TOTAL QUALITY CONTROL AS DETERMINANT FACTOR FOR EFFECTIVE AND EFFICIENT PRODUCTION

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TOTAL QUALITY CONTROL AS DETERMINANT FACTOR FOR EFFECTIVE AND EFFICIENT PRODUCTION

 

CHAPTER ONE

INTRODUCTION

 1.1      BACKGROUND OF THE STUDY

Total Quality Control (TQC) has become a world-wide topic in the twenty-first century. Having its roots partly in the USA and partly in Japan, it was primarily adopted by some Japanese companies in the decades immediately after world war II with the greater successes of Japanese companies during the 1980s.

Companies all over the world found that it was necessary to have good quality Control practices in order to stay competitive (Lagrosen, 2002). Total Quality Control is an enhancement of the traditional way of doing business. It is a proven technique to guarantee survival in world competition. Only by changing the actions of Control will the culture and actions of an entire organization be transformed. Total quality Control (TQC) as a Control approach of an organization is centred on quality based on the participation of all its members and aiming at long term success. This is achieved through

customer satisfaction and benefits to all members of the organization and society.

In other words, TQC is a philosophy for managing an organization in a way, which enables it to meet stakeholders need and expectations efficiently and effectively without compromising ethical values (ISO, 8404, 1994). TQC has been widely implemented throughout the world. Many firms have arrived at the conclusion that effective TQC implementation can improve their competitive abilities and provide strategic advantages in the market place. (Anderson, Fornell& Lehmann, 1994) several studies have shown that the adoption of TQC practices can allow firms to compete globally (Easton, 1993), (Ernst and Young, 1996; Womack &Roos, 1990). Several researchers also reported that TQC implementation has led to improvements in quality, productivity and competitiveness in only 20 – 30% of the firms that have implemented it (Benson, 1993). According to a survey of manufacturing firms in Georgia, the benefits of TQC are improved quality, employee participation, teamwork, working relationship, customer satisfaction, employee, satisfaction, productivity, communication, profitability and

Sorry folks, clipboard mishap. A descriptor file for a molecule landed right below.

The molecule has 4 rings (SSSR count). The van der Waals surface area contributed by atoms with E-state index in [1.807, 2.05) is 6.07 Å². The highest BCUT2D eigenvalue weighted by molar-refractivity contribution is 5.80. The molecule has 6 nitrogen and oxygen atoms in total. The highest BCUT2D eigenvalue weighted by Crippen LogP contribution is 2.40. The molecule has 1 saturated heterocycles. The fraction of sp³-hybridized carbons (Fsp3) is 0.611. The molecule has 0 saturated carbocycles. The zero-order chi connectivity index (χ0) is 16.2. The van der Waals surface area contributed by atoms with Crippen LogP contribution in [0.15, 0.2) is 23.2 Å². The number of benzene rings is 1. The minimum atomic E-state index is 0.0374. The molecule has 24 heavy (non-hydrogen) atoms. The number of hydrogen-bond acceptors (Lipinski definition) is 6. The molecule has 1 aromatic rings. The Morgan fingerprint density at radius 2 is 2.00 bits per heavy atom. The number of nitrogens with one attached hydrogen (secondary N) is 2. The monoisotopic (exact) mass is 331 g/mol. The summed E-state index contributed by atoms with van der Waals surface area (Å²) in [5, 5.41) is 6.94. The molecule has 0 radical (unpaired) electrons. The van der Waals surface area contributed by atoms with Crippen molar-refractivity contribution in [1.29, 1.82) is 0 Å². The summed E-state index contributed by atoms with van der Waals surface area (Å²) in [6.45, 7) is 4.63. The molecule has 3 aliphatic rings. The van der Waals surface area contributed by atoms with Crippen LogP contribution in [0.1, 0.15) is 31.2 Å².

market share (Dale, Zairi, VanfderWiele& Williams, 2000).

A study conducted by Rategan (1992) indicated that a 90% improvement rate in employee relations, operating procedures, customer satisfaction, and financial performance is achieved due to TQC implementation. However, Burrows (1992) reported a 95% failure rate for initiated TQC implementation programs; Eskildson

(1994), Tomow and Wiley (1991) reported that TQC implementation has uncertain or even negative effects on performance.

 

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TOTAL QUALITY CONTROL AS DETERMINANT FACTOR FOR EFFECTIVE AND EFFICIENT PRODUCTION

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